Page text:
Writing Prompts is a great site of inspiration for both teachers and learners, offering a variety of writing prompts for essays and stories. Learners can even create their own writing prompts to exchange with another class, thus making the writing process more interesting as later they can read the other class's writings. 

Data may never sleep and time certainly does not slow down. Summer days will turn into new classrooms and faces before one realizes that summer holidays are over. Interactive Postcards  by ReadWriteThink, is a positive way to begin writing activities while bringing back summer memories that can be shared and enjoyed. 


Web time. One of my goals for next academic year is to encourage students to spend more time on productive web time, to instill the perception of  web time as a learning environment and not just an appendix to classroom tasks.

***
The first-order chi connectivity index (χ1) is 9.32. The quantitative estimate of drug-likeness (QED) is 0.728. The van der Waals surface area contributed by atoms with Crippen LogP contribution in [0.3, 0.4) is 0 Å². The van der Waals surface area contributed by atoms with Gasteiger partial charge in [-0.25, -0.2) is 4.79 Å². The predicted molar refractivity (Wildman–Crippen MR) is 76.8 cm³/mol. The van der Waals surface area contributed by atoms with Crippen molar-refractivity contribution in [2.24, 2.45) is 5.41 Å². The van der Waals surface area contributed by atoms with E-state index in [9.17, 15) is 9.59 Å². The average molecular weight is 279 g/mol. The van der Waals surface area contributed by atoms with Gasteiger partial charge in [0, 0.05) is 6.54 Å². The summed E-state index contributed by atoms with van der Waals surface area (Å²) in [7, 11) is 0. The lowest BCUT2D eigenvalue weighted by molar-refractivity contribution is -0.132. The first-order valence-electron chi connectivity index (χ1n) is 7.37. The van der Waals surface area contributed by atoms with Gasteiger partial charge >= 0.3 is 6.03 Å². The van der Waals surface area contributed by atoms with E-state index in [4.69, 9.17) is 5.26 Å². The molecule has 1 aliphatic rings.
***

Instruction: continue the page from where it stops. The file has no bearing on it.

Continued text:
What are your objectives for your coming academic year?




1 July 2012

Transliteracy - For Those Who Dare


"The words of the language as they are originally spoken don’t seem to play any role at all in my mechanism of thought. The elements of my thought are certain signs, or more or less clear images, which in my case are of a visual and sometimes of a muscular type. The combination of these different images in productive thought is what enables me to make progress before there is any connection with logical construction in words or any other sign that could be communicated to others." - Einstein

 Creativity often seems to be elusive, the privilege of a few individuals, a chimera sought after yet intangible.  Rightly or wrongly, it is my belief that imagination plays a significant role in learning - consider how young children learn as they role-play and are swept away by their fertile imagination. The world is theirs, open, fluid, unfettered by "no, that is not possible".